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Orange Order, election, Irish, Ireland, British, Ulster, Unionist, Sinn Féin, SDLP, Ahern, Blair, Irish America

Ian and I pray for Gerry Adams

(by Suzanne Breen, Sunday Tribune)

Eileen Paisley knows that to women, of a certain age and outlook, her husband is something of a sex symbol. He'll ask for 'the kiss of life' during elections and there'll be no shortage of middle Ulster matrons willing to deliver.

"Oh, I don't mind at all because Ian's no philanderer," says Eileen. "But I remember one woman telling me how wonderful he was and how she would wash his shirts any day, and I thought 'there's an awful lot more to being Ian Paisley's wife than washing his shirts.'"

Nobody could dispute that. Five children, nearly 50 years of marriage – next year is their golden wedding anniversary – and countless political storms later, the Paisleys remain genuinely in love. They light up in each other's company.

Eileen's warmth and grace is apparent from the moment she opens the door of 'The Parsonage', their handsome Victorian home in East Belfast. The Paisley women have a sense of humour. A bronze bust of Ian, looking stern, dominates the hall. "Rhonda will be putting a Santa hat and some holly on him for Christmas. In the summer, we give him a boater!" Eileen declares.

Soon, she will have new responsibilities. The British government is due to announce her appointment to the House of Lords. It will be Baroness Paisley, probably of St George's, a working-class part of Belfast's Sandy Row "which I'd the honour to represent as a councillor many years ago".

Her husband calls her 'the Boss' (and sometimes 'honeybunch') and describes her as the only person who can order Ian Paisley about. Others insist she walks in his shadow. A female journalist recently dismissed her as his handmaiden.

"I laughed at that. I've probably been places and done more things than those making unkind comments. Just because I grow my own fruit and make jam doesn't mean I haven't something worthwhile to say.

"There's nothing wrong with standing by your man, if he's the right man. I'm Ian's helper, his companion, his friend and his lover. I'm very proud of my husband. Maybe there are some things I'd have done differently but we agree most of the time.

"He runs political matters by me and I tell him what I think. Ian never wanted an insipid or submissive wife who sits at home all day. He'd find that boring. He likes women with spirit."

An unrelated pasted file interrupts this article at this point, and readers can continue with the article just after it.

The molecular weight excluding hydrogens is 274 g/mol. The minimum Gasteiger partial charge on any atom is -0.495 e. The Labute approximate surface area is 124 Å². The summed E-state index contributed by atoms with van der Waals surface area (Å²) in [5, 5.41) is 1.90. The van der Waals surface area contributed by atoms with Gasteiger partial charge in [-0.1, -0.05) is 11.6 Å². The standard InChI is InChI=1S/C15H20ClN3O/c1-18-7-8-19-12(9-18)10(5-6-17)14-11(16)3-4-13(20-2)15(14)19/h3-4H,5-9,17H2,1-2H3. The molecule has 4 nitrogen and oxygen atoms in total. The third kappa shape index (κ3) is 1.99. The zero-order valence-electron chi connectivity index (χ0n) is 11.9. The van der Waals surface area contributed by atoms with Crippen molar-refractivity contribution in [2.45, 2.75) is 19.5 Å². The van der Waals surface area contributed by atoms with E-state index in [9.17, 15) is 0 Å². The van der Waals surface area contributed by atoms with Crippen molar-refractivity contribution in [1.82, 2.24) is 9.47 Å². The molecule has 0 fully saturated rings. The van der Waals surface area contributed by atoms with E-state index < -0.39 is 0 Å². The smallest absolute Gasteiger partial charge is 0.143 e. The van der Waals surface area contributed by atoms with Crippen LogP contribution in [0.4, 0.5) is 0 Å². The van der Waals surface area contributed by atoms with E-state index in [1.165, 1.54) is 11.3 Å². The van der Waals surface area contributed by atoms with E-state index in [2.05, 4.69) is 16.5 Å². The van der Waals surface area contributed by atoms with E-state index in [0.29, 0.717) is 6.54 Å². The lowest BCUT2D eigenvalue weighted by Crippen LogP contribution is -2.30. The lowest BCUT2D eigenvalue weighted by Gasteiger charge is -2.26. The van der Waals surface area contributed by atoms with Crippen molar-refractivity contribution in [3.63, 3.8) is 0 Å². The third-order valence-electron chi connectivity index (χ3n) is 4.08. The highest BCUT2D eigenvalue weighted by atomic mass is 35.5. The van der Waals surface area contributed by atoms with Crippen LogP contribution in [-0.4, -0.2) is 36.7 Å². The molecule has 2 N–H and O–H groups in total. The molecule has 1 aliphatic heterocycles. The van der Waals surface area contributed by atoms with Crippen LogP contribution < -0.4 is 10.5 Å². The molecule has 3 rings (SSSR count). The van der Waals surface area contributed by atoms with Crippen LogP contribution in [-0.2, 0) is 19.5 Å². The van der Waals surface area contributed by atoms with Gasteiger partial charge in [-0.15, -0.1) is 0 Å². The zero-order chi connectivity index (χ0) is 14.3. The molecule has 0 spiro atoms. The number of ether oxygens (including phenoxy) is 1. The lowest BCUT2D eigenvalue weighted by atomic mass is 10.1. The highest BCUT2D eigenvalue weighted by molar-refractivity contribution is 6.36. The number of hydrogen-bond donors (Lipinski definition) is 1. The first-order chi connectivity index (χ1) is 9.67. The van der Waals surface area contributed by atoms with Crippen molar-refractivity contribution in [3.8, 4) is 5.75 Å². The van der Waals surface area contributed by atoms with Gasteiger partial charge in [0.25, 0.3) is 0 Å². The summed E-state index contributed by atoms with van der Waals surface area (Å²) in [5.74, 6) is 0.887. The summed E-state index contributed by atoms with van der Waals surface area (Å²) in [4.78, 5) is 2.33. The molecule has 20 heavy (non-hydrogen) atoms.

Eileen Cassells had wanted to be a journalist but her father thought shorthand typing a better option. She was 17 when she set eyes on Ian Paisley. She'd heard about the firebrand preacher, six years her senior, and went to see him. "He was passionate and vibrant," she says.

Paisley's mind wasn't completely on the Lord that night. He later asked a friend about the pretty young woman in the pew. He found out where she worked. "I got a call to the office and this voice said, 'Hello Miss Cassells, will you come with me somewhere?' And I said, 'Sure, I'll go with you. Now who are you?' And he said he was Ian Paisley.'"

He asked her to an Orange hall to take down his speech. "He picked me up in his Austin Seven. It was tiny, and he was so huge he hardly fitted in. My brother called it Ian's Noddy car." Afterwards, they had supper in a café: "Ian had a big mixed grill and I'd a small mixed grill."

On their first proper date – a trip to a Presbyterian Church service in Bangor, and more supper – Ian proposed. "I was shocked it came so quickly. I loved my parents, they were very calm people, but Ian was spontaneous. He was a fine figure of a man, and very kind. There was a great spark between us. We bounced off each other. When we kissed, it was the way it's meant to be."

Years later, driving home from Bangor with her twins, Ian jnr and Kyle, Eileen said: "'Now boys, do you know what happened me on this stretch of road? Your daddy asked me to marry him.' 'Oh is that all?', they replied. 'We thought you had a crash or something.'"

Ian was an affectionate suitor: "One afternoon, he drove me to work, holding my hand. We'd stopped at traffic when a policeman knocked the window and told Ian to keep both hands firmly on the wheel!"

He was always buying her "wee pieces of jewellery" and clothes: "If a dress in a window caught his eye, he'd ring me and take me to the shop. If I liked it, he'd buy it. Even now when I come home with shopping he'll want me to try clothes on immediately so he can have a look."

Oddly, for a 1950s wedding, Eileen didn't promise to obey: "Ian says I twisted the minister's arm to leave that out!" She was interested in politics before she married: "I'd go to the hustings, get excited and cheer candidates I liked."

She won a seat on Belfast City Council three years before Ian became an elected representative, and was later elected to the Stormont Assembly. When Paisley was jailed, she addressed protest rallies across the North "to get the venom out of me".